It’s been two years since Diana Nyad became the first person to swim from Cuba to Florida without the help of a shark cage – and nearly 30 years since her first attempt in 1978 – but her brushes with the deadly box jellyfish still haunt her.
“I’ve been stung by the Portuguese Man o’ War – that’s no picnic; that rips across your skin, you feel paralysis, you’re very, very sick to your stomach, fever comes on immediately – but that’s like child’s play compared to that box jellyfish,” Nyad tells PEOPLE in a new interview.
The 66-year-old U.S. endurance swimmer, who’s also an author, motivational speaker and journalist, dives back into the tale of her four attempts to swim the straits of Florida – and her epic victory on her fifth try – in her new memoir, Find a Way, which hit shelves Tuesday.
Of all the dangers Nyad faced during her journeys – sharks, storms, hypothermia, dehydration – she says her encounter with a swarm of box jellyfish was the most terrifying. This happened on her third attempt to swim from Florida to Cuba in 2011.
After she was treated for the stings by a medical team, Nyad swam through what she describes as “an otherworldly, science-fiction pain. You felt that your body had been dipped in hot, burning wax oil. I still have kind of a post-traumatic fear over that whole episode. I wake up in the middle of the night with chills and screaming out, ‘Help me, help me, I’m on fire, I’m on fire.’ ”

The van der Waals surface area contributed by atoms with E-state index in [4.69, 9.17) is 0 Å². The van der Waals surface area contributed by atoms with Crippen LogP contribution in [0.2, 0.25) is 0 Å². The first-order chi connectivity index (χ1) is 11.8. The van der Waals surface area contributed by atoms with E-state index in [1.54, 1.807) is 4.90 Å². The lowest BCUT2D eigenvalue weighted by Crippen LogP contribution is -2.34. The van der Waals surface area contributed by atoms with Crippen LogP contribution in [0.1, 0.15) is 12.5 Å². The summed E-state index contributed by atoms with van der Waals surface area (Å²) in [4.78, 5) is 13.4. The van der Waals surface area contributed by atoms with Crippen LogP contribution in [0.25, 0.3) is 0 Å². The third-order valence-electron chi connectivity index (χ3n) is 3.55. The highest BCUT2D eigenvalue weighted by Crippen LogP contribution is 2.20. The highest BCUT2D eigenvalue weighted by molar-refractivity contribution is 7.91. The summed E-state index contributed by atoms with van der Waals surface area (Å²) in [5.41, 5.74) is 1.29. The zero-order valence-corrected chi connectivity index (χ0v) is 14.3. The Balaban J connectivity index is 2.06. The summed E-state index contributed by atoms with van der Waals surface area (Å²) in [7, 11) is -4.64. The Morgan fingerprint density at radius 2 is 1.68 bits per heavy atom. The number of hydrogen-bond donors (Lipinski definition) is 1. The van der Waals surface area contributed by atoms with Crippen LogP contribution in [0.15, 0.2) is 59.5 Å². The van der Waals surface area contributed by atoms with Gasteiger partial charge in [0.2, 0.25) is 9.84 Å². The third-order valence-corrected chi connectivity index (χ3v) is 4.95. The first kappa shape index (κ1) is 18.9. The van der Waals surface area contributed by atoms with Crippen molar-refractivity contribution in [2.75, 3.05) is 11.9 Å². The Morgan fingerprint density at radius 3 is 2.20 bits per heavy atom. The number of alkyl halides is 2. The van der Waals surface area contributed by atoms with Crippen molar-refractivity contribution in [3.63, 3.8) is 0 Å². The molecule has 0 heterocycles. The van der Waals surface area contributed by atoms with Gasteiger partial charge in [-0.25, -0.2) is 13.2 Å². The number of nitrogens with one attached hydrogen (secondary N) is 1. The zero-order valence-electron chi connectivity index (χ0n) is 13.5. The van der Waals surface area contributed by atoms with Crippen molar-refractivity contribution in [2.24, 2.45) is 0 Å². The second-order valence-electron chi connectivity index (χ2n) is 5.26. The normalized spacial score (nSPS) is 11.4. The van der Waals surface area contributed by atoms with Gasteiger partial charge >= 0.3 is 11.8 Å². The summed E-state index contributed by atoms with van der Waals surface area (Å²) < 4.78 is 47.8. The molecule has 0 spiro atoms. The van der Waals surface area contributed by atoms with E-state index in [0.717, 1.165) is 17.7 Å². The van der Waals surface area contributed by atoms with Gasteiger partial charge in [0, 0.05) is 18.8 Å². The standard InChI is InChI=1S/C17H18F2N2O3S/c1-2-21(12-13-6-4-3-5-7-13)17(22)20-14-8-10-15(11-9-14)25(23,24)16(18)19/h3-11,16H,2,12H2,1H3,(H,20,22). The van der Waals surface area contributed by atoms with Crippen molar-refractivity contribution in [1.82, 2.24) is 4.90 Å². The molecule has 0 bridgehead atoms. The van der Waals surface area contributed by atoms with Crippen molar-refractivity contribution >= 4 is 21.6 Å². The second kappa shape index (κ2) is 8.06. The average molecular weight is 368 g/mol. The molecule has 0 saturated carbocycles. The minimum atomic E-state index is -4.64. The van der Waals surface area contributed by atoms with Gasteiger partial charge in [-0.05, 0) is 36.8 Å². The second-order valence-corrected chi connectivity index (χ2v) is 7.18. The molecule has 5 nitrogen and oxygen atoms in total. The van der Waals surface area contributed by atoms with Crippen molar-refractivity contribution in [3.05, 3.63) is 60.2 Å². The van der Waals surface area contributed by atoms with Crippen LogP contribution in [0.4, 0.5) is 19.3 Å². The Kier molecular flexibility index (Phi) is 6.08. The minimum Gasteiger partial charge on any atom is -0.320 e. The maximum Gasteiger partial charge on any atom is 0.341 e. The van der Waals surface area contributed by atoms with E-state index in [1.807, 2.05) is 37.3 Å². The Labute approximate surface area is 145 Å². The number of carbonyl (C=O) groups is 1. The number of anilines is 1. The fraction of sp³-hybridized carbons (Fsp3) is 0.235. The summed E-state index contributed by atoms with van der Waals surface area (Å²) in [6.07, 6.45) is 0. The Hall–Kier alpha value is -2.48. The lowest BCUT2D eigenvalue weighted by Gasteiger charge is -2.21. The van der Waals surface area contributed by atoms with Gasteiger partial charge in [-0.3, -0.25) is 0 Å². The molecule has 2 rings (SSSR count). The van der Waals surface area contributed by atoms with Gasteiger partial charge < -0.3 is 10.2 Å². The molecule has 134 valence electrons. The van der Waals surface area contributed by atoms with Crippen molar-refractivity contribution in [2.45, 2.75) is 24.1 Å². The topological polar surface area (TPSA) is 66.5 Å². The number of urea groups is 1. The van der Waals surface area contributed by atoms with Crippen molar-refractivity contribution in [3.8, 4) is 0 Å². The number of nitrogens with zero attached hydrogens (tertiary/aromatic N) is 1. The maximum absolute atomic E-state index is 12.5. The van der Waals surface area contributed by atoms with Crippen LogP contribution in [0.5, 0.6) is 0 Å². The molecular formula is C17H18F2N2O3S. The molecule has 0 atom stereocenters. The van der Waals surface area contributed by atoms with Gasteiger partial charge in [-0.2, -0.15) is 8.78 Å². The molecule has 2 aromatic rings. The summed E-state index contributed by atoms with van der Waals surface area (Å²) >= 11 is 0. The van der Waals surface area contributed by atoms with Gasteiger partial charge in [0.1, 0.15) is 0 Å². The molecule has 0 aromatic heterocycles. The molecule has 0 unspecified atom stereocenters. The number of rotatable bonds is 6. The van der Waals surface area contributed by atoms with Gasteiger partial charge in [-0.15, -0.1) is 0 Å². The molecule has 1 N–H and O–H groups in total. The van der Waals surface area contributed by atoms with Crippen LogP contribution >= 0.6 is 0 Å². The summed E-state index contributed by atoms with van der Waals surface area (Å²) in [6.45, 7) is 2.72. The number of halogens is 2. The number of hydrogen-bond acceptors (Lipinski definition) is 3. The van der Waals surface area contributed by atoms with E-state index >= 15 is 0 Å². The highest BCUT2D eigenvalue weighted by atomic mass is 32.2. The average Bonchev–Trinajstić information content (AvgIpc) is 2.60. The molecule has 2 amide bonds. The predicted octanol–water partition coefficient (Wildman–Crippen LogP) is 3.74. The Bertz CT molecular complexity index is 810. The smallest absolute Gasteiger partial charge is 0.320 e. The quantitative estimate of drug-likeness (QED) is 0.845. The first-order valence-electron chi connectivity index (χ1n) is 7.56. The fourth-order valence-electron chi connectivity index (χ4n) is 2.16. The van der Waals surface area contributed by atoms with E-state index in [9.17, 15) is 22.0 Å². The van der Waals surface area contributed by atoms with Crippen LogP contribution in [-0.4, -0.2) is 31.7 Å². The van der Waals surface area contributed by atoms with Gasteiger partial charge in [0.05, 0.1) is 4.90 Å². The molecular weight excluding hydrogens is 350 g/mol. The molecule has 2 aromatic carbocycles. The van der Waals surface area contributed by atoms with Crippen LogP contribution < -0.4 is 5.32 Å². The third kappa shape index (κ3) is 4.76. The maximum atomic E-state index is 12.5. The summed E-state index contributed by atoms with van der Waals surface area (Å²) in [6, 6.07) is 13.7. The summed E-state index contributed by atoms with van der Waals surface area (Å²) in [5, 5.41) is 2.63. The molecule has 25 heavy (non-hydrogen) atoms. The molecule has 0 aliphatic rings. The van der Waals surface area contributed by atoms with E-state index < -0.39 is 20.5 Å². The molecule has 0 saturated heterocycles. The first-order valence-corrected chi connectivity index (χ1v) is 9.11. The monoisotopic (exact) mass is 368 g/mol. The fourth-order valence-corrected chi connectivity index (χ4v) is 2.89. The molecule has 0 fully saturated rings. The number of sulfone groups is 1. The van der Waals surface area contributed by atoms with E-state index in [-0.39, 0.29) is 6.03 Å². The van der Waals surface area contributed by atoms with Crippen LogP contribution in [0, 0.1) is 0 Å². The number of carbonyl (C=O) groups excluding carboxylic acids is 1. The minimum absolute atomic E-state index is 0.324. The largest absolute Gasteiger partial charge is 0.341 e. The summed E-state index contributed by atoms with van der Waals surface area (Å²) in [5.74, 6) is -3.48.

She shouldn’t have lived, she says.
“I was told by all the experts that I should not have lived that night,” she tells PEOPLE. “We had a medical team, we had epinephrine, oxygen, anything you can think of that was in the airwaves, but I really believe it was will – it was just will alone that got me through those stings.”
Her will has gotten her through worse, and it ultimately helped her live out her dream of swimming the 110.86 miles of open water from Cuba to Key West, on her fifth and final attempt in 2013 at age 64.
“It was a metaphor,” she says of conquering the Florida straits. “It wasn’t only a sporting event to me. It was always an emblem of living life large, chasing after a star that’s so distant, so probably impossible that you would have to dig up every ounce of potential, every drop of courage in you to even try it, much less make it.”
“It was such a saga and we all love a good story,” she continues, adding that “now Hollywood is knocking to make that movie.”
“I got to live one out loud – to have a dream that was so epic and to chase after it, literally for 35 years. To almost die out there in that vast wilderness that lies between Cuba and Florida. And to stick with it, to finally arrive at that shore – that defines a life, that story.”